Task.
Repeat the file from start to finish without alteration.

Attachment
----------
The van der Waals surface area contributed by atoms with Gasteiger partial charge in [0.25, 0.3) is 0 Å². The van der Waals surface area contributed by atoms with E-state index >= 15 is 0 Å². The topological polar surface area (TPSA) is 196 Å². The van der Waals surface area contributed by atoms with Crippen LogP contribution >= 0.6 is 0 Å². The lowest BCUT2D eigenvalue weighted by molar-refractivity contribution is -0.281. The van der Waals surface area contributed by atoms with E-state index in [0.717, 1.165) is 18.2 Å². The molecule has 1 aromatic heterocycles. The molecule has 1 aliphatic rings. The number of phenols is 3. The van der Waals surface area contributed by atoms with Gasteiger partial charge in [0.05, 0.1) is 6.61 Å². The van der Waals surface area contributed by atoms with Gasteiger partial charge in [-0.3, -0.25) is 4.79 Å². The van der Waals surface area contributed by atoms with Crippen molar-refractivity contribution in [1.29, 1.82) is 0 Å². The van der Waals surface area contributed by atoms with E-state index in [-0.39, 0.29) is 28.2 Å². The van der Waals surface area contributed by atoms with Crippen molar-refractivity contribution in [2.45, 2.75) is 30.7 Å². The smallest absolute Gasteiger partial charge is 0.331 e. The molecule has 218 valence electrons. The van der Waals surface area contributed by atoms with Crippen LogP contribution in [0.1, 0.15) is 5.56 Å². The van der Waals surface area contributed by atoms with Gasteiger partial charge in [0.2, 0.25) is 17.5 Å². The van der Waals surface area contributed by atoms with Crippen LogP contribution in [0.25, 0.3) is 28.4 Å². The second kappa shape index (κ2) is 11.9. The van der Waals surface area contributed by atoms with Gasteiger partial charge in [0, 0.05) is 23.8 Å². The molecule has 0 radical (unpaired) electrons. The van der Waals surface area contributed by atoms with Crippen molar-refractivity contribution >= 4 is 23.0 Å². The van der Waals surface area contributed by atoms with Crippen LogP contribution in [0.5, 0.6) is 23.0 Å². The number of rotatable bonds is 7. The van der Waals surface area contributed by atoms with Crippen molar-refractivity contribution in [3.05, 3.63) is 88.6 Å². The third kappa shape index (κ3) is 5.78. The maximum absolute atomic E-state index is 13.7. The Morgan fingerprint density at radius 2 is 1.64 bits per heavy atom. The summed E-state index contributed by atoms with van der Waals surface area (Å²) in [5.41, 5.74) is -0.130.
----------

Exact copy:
The van der Waals surface area contributed by atoms with Gasteiger partial charge in [0.25, 0.3) is 0 Å². The van der Waals surface area contributed by atoms with E-state index >= 15 is 0 Å². The topological polar surface area (TPSA) is 196 Å². The van der Waals surface area contributed by atoms with Crippen LogP contribution >= 0.6 is 0 Å². The lowest BCUT2D eigenvalue weighted by molar-refractivity contribution is -0.281. The van der Waals surface area contributed by atoms with E-state index in [0.717, 1.165) is 18.2 Å². The molecule has 1 aromatic heterocycles. The molecule has 1 aliphatic rings. The number of phenols is 3. The van der Waals surface area contributed by atoms with Gasteiger partial charge in [0.05, 0.1) is 6.61 Å². The van der Waals surface area contributed by atoms with Gasteiger partial charge in [-0.3, -0.25) is 4.79 Å². The van der Waals surface area contributed by atoms with Crippen molar-refractivity contribution in [1.29, 1.82) is 0 Å². The van der Waals surface area contributed by atoms with E-state index in [-0.39, 0.29) is 28.2 Å². The van der Waals surface area contributed by atoms with Crippen molar-refractivity contribution in [2.45, 2.75) is 30.7 Å². The smallest absolute Gasteiger partial charge is 0.331 e. The molecule has 218 valence electrons. The van der Waals surface area contributed by atoms with Crippen LogP contribution in [0.1, 0.15) is 5.56 Å². The van der Waals surface area contributed by atoms with Gasteiger partial charge in [0.2, 0.25) is 17.5 Å². The van der Waals surface area contributed by atoms with Crippen LogP contribution in [0.25, 0.3) is 28.4 Å². The second kappa shape index (κ2) is 11.9. The van der Waals surface area contributed by atoms with Gasteiger partial charge in [0, 0.05) is 23.8 Å². The molecule has 0 radical (unpaired) electrons. The van der Waals surface area contributed by atoms with Crippen molar-refractivity contribution >= 4 is 23.0 Å². The van der Waals surface area contributed by atoms with Crippen LogP contribution in [0.5, 0.6) is 23.0 Å². The number of rotatable bonds is 7. The van der Waals surface area contributed by atoms with Crippen molar-refractivity contribution in [3.05, 3.63) is 88.6 Å². The third kappa shape index (κ3) is 5.78. The maximum absolute atomic E-state index is 13.7. The Morgan fingerprint density at radius 2 is 1.64 bits per heavy atom. The summed E-state index contributed by atoms with van der Waals surface area (Å²) in [5.41, 5.74) is -0.130.